In my ever-widening circle of anti-cybercrime methodology this particular approach to attribution of the criminals looting the free world makes me particularly gleeful and I can’t wait to spread the good news:
- Security company HBGary today released an open source tool to digitally fingerprint malicious code and help identify the source of the malware. The tool looks for unique artifacts created during the writing and compiling of the malicious software.
- “This is something that I’ve invested a lot of time in over the last year,” said Greg Hoglund, the company’s chief executive officer. “Every component in the [malware development] tool kit has the ability to leave an identifying mark,” he said.
- No single tool mark will identify the source of the malicious code by itself, but a collection of marks can create a uniquely identifiable fingerprint, Hoglund said in an interview with GCN. Now, the tool examines 10 to 20 identifiable tool marks in a piece of binary code to produce a fingerprint.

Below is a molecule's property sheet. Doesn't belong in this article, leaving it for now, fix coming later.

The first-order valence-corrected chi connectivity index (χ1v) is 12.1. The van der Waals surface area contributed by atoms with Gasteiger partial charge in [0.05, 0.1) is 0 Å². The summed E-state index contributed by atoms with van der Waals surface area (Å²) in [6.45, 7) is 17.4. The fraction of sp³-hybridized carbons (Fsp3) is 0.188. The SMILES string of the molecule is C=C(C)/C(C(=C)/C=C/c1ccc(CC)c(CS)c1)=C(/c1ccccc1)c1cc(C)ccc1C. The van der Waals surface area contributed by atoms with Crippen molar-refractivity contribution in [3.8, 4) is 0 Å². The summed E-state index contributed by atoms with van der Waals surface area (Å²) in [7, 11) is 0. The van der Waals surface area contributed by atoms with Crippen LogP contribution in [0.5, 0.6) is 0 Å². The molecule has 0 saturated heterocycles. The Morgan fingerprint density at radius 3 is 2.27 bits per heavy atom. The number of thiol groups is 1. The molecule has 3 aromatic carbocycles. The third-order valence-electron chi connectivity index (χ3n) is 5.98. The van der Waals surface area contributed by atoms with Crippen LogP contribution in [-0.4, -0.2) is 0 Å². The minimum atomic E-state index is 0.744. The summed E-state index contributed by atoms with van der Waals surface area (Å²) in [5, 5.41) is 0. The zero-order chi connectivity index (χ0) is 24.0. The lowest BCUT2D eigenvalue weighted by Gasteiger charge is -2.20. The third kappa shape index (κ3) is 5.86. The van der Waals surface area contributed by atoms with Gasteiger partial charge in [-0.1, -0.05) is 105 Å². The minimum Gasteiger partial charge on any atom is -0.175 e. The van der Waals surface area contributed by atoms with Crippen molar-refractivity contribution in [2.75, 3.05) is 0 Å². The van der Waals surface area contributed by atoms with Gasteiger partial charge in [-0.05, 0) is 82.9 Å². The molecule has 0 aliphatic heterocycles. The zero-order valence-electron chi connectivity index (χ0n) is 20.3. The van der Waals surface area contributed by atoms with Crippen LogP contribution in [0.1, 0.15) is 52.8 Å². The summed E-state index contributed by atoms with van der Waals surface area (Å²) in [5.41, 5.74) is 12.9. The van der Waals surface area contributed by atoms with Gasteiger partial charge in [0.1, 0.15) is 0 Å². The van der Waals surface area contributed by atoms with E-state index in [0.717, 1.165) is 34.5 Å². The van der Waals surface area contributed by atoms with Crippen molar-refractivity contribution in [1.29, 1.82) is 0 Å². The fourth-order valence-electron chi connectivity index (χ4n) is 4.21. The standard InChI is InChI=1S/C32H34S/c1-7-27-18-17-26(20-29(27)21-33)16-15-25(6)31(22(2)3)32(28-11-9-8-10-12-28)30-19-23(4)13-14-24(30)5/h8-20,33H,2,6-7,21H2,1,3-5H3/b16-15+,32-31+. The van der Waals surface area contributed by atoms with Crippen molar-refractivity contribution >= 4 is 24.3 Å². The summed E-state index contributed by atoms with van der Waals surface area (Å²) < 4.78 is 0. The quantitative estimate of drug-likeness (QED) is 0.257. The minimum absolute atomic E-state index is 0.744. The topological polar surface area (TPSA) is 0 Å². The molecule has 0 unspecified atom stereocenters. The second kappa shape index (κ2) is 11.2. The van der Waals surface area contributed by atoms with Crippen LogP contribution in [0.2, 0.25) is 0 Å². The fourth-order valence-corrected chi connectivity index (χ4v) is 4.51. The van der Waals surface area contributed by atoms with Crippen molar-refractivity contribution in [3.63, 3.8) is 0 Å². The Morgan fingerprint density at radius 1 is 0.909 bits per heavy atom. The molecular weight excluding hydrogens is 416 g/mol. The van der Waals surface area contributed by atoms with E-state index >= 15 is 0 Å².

Wait until AMTSO members start collaborating on fingerprint identity trading, building data. From HBGary’s site:
- HBGary’s Fingerprint, a freeware tool released today, represents a breakthrough in the development of a viable attribution solution. It enables the clustering of previously unrelated malware specimens, which in turn enables the individual pieces of intelligence associated with each specimen to be clustered and analyzed collectively.
Seems like this technology will give FBI Cyber Crimes Top Cop Gordon
Freeman Snowe’s Rendition Teams a more refined profile. So much the better.
Message to all cybercriminals is still loud and clear: we’re coming to get you. One way or another.